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NFL, Players Halt Anthem Rules, Work on Resolution


FILE - New York Giants defensive end Olivier Vernon kneels as the Giants stand for the national anthem before an NFL football game against the Washington Redskins Dec. 31, 2017, in East Rutherford, N.J.

The NFL and National Football League Players Association have agreed to halt enforcement of rules regarding the new national anthem policy while the two sides work on a resolution.

The league and its players union issued a joint statement late Thursday, hours after The Associated Press reported that Miami Dolphins players who protest on the field during the anthem could be suspended for up to four games under a team policy issued this week.

“The NFL and NFLPA, through recent discussions, have been working on a resolution to the anthem issue. In order to allow this constructive dialogue to continue, we have come to a standstill agreement on the NFLPA’s grievance and on the NFL’s anthem policy. No new rules relating to the anthem will be issued or enforced for the next several weeks while these confidential discussions are ongoing,” the statement read.

NFL commissioner Roger Goodell, center, is flanked by Pittsburgh Steelers president Art Rooney II, left, and Arizona Cardinals owner Michael Bidwill during a news conference where he announced that NFL team owners have reached agreement on a new league policy that requires players to stand for the national anthem or remain in the locker room, during the NFL owner's spring meeting, May 23, 2018, in Atlanta.
NFL commissioner Roger Goodell, center, is flanked by Pittsburgh Steelers president Art Rooney II, left, and Arizona Cardinals owner Michael Bidwill during a news conference where he announced that NFL team owners have reached agreement on a new league policy that requires players to stand for the national anthem or remain in the locker room, during the NFL owner's spring meeting, May 23, 2018, in Atlanta.

Miami’s nine-page discipline document included a one-sentence section on “Proper Anthem Conduct” and was provided to the AP by a person familiar with the policy who insisted on anonymity because the document is not public. It classifies anthem protests under a large list of “conduct detrimental to the club,” all of which could lead to a paid or unpaid suspension, a fine or both.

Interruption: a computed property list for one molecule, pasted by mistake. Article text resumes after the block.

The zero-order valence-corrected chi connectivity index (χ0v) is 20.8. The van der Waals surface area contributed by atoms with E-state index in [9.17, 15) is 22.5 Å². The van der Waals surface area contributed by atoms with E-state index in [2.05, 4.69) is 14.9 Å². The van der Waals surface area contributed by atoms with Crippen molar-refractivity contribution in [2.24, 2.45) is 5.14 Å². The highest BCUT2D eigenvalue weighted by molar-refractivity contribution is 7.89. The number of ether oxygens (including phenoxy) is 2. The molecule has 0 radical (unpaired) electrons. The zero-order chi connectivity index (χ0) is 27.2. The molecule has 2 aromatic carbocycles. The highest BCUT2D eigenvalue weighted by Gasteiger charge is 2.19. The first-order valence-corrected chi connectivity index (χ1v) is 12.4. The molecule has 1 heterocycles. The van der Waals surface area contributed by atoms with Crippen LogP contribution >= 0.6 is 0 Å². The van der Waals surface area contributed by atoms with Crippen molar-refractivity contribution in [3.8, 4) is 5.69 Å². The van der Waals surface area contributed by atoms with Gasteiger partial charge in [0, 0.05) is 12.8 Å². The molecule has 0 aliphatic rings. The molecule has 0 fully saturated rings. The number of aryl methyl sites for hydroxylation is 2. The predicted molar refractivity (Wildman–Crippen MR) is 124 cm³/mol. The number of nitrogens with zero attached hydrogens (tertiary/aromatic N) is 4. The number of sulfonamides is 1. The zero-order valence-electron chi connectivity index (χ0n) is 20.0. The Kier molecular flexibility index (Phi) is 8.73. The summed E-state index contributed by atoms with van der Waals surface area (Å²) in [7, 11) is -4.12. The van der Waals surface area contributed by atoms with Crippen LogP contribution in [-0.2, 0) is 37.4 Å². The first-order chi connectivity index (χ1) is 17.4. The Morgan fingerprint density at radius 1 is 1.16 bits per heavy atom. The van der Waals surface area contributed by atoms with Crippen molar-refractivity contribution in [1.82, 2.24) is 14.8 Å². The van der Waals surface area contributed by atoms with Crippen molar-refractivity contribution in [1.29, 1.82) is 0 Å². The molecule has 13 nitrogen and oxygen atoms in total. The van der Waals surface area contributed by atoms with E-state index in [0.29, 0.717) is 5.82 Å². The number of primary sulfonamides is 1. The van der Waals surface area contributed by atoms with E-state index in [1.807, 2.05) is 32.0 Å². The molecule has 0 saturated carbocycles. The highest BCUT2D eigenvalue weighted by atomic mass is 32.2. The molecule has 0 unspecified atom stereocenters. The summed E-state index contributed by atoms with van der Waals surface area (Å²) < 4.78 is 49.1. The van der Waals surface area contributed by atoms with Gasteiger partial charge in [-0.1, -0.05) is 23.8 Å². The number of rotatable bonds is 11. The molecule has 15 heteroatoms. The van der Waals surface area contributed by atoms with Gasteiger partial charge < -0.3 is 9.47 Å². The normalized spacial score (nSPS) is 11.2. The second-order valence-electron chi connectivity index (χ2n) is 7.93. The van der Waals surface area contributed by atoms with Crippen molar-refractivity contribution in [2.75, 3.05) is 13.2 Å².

Miami’s anthem policy came after the NFL decided in May that teams would be fined if players didn’t stand during “The Star-Spangled Banner” while on the field. The league left it up to teams on how to punish players. None of the team policies had been made public.

Jets acting owner Christopher Johnson said shortly after the league announced its policy that he will not punish his players for any peaceful protests, and would pay any potential fines incurred by the team as a result of his players’ actions.

When the league announced the policy, NFL Commissioner Roger Goodell called it a compromise aimed at putting the focus back on football after a tumultuous year in which television ratings dipped nearly 10 percent.

The NFL started requiring players to be on the field for the anthem in 2009, the year it signed a marketing deal with the military.

In 2016, then-49ers quarterback Colin Kaepernick began protesting police brutality, social injustice and racial inequality by kneeling during the national anthem and the demonstration spread to other players and teams. It became one of the most controversial and sensitive issues in sports.

Critics led by President Donald Trump called the players unpatriotic and even said NFL owners should fire any player who refused to stand during the anthem. Some players countered that their actions were being misconstrued and that they are seeking social change rather than protesting the anthem itself.

Trump’s criticism led more than 200 players to protest during one weekend, and some kept it up throughout the season.

Kaepernick didn’t play at all last season and hasn’t been picked up by another team. He threw 16 touchdown passes and four interceptions in his final season in 2016. Safety Eric Reid, one of Kaepernick’s former teammates and another protest leader, is also out of work.

Both have filed collusion grievances against the NFL.

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